In the largest imaging study of the human brain ever conducted—involving 1,896 14-year-olds—scientists have discovered a number of previously unknown networks that go a long way toward answering why some teenagers experiment with smoking or drugs and others don’t.
Robert Whelan, PhD, and Hugh Garavan, PhD, of the University of Vermont, along with a group of international colleagues, report that differences in these networks provide strong evidence that some teenagers are at higher risk for drug and alcohol experimentation—simply because their brains work differently, making them more impulsive. Their findings are published in the April 29 Nature Neuroscience.
This discovery helps answer a long-standing chicken-or-egg question about whether certain brain patterns come before drug use or are caused by it.
“The differences in these networks seem to precede drug use,” says Garavan, principal investigator of the Irish component of a large European research project, called IMAGEN, that gathered the data about 2,000 teens in the new study.
In a key finding, diminished activity in a network involving the orbitofrontal cortex is associated with experimentation with alcohol, cigarettes, and illegal drugs in early adolescence.
“These networks are not working as well for some kids as for others,” says Whelan, making them more impulsive. Faced with a choice about smoking or drinking, the 14-year-old with a less functional impulse-regulating network will be more likely to say, “yeah, gimme, gimme, gimme!” says Garavan, “and this other kid is saying, ‘no, I’m not going to do that.’”
Testing for lower function in this and other brain networks could, perhaps, be used by researchers someday as “a risk factor or biomarker for potential drug use,” Garavan says.
The researchers were also able to show that other newly discovered networks are connected with the symptoms of attention-deficit/hyperactivity disorder (ADHD). These ADHD networks are distinct from those associated with early drug use.
In recent years, there has been controversy and extensive media attention about the possible connection between ADHD and drug abuse. Both ADHD and early drug use are associated with poor inhibitory control. But the new research shows that these seemingly related problems are regulated by different networks in the brain—even though both groups of teens can score poorly on tests of their “stop-signal reaction time,” a standard measure of overall inhibitory control used in this study and other similar ones. This strengthens the idea that risk of ADHD is not necessarily a full-blown risk for drug use as some recent studies suggest.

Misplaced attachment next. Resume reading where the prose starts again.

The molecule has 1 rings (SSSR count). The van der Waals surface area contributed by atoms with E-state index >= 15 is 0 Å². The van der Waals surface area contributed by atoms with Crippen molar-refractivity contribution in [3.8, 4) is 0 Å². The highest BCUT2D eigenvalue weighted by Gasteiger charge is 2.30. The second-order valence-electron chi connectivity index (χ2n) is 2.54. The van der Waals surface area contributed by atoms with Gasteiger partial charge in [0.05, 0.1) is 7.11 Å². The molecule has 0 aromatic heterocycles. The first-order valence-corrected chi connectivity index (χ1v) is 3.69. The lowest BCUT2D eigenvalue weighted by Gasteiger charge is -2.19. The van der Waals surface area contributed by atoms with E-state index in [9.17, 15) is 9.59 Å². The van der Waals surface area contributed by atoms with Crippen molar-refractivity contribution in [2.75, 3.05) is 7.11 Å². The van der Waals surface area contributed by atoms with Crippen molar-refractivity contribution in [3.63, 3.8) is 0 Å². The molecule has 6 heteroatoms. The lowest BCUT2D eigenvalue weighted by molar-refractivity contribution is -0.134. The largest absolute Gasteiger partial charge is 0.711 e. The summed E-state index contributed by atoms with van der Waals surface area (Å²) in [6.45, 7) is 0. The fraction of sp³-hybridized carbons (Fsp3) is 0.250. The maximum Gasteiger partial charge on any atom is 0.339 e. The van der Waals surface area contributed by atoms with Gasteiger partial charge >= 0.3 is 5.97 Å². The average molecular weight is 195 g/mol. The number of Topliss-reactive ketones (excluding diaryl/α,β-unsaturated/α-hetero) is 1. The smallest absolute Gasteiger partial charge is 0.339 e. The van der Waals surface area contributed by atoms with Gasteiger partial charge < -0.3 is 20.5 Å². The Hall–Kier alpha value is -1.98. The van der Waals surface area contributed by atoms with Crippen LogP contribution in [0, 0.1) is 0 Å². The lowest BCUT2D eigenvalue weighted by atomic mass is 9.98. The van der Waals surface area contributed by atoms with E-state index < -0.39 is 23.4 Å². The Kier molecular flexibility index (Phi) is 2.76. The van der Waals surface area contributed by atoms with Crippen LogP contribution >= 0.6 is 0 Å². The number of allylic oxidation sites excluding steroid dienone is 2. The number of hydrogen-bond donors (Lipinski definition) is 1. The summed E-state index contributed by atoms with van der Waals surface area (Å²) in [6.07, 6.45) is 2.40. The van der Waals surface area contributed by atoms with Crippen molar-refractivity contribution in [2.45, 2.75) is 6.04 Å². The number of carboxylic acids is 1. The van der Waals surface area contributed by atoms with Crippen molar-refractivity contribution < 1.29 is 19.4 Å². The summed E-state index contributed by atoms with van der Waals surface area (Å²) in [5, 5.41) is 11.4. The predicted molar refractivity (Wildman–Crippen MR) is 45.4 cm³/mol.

The impulsivity networks—connected areas of activity in the brain revealed by increased blood flow—begin to paint a more nuanced portrait of the neurobiology underlying the patchwork of attributes and behaviors that psychologists call impulsivity as well as the capacity to put brakes on these impulses, a set of skills sometimes called inhibitory control.
Using a complex mathematical approach called factor analysis, Whelan and colleagues were able to fish out seven networks involved when impulses were successfully inhibited and six networks involved when inhibition failed—from the vast and chaotic actions of a teenage brain at work. These networks “light up,” Whelan says, in a functional MRI scanner during trials when the teenagers were asked to perform a repetitive task that involved pushing a button on a keyboard, but then were able to successfully stop—or inhibit—the act of pushing the button in mid-action. Those teens with better inhibitory control were able to succeed at this task faster.
But the underlying networks behind these tasks could not have been detectable in a “typical fMRI study of about 16 or 20 people,” says Whelan. “This study was orders of magnitude bigger, which lets us overcome much of the randomness and noise—and find the brain regions that actually vary together.”
“The take-home message is that impulsivity can be decomposed, broken down into different brain regions,” says Garavan, “and the functioning of one region is related to ADHD symptoms, while the functioning of other regions is related to drug use.
— Source: University of Vermont